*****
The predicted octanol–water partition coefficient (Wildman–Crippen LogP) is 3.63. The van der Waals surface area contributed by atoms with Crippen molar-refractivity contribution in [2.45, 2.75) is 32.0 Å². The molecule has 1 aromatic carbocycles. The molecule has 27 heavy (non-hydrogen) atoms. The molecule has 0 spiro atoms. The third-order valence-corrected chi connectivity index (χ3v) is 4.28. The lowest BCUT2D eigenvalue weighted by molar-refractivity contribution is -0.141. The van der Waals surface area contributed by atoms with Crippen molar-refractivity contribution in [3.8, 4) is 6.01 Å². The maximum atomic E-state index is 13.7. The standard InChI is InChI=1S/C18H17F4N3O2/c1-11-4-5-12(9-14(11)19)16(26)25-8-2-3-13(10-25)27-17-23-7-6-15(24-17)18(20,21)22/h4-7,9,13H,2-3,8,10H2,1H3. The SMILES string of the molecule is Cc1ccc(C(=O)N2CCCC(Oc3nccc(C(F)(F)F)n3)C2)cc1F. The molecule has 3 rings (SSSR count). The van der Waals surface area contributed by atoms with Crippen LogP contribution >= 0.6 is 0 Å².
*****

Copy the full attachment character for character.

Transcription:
The predicted octanol–water partition coefficient (Wildman–Crippen LogP) is 3.63. The van der Waals surface area contributed by atoms with Crippen molar-refractivity contribution in [2.45, 2.75) is 32.0 Å². The molecule has 1 aromatic carbocycles. The molecule has 27 heavy (non-hydrogen) atoms. The molecule has 0 spiro atoms. The third-order valence-corrected chi connectivity index (χ3v) is 4.28. The lowest BCUT2D eigenvalue weighted by molar-refractivity contribution is -0.141. The van der Waals surface area contributed by atoms with Crippen molar-refractivity contribution in [3.8, 4) is 6.01 Å². The maximum atomic E-state index is 13.7. The standard InChI is InChI=1S/C18H17F4N3O2/c1-11-4-5-12(9-14(11)19)16(26)25-8-2-3-13(10-25)27-17-23-7-6-15(24-17)18(20,21)22/h4-7,9,13H,2-3,8,10H2,1H3. The SMILES string of the molecule is Cc1ccc(C(=O)N2CCCC(Oc3nccc(C(F)(F)F)n3)C2)cc1F. The molecule has 3 rings (SSSR count). The van der Waals surface area contributed by atoms with Crippen LogP contribution >= 0.6 is 0 Å².